The 200-seater single screen venue in the Jimbocho district opened in 1968 as a general cultural facility and became a movie theater in 1974.
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The conversion to cinema was led by general manager Takano Etsuko and Kawakita Kashiko, one of the most important women in the history of Japanese cinema, who headed a management operation which called itself the “Equipe du Cinema” (French for cinema team). The name has since been adopted by Iwanami Hall’s customer loyalty program.
Kawakita, whose legacy continues to be honored at the Kawakita Memorial Film Institute, was a co-founder of film distributor Towa (later Toho-Towa). She was a pioneering film executive in the 1930s who got a taste for foreign cinema during several years living in Berlin and Peking (now Beijing). She sat on the Cannes festival competition jury in 1963, became a pioneering distributor and took on a quasi-diplomatic role.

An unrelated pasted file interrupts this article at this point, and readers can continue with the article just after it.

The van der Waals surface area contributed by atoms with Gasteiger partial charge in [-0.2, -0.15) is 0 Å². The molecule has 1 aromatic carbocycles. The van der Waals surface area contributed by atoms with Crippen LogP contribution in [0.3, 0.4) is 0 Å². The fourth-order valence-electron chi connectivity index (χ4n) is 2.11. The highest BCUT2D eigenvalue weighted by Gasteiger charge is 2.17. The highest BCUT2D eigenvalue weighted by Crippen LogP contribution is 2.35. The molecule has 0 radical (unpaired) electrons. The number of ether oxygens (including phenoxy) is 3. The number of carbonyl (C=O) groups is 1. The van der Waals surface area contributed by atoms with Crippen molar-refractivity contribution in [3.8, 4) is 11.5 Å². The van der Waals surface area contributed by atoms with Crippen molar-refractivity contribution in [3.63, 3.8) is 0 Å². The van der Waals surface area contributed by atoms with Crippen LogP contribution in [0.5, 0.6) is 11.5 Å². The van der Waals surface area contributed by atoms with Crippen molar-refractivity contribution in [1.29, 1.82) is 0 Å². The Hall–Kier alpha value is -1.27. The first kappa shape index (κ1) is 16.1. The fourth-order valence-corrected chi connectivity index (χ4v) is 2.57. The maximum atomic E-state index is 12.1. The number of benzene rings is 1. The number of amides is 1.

Iwanami Hall is renown for importing and screening award-winning foreign-language titles, hard to find Japanese films, and for helping to kick off a boom in single-screen and mini theaters in the Japanese capital.
Among the Equipe’s first selections for Iwanami Hall were Satyajit Ray’s Apu Trilogy (“Pather Panchali,” “Aparajito” and “The World of Apu”). So far we have screened 271 masterpieces from 65 countries,” its website proclaims. It is currently screening biographical documentary “A Jewish Life.”
On Tuesday, the website also announced the venue’s impending finale. “Iwanami Hall has judged that it has become too difficult to continue operating the theater as the new coronavirus infection has impacted and drastically worsened our financial situation,” it said. “We would like to express our sincere gratitude to all the movie fans and related parties for their patronage and support for 54 years.”
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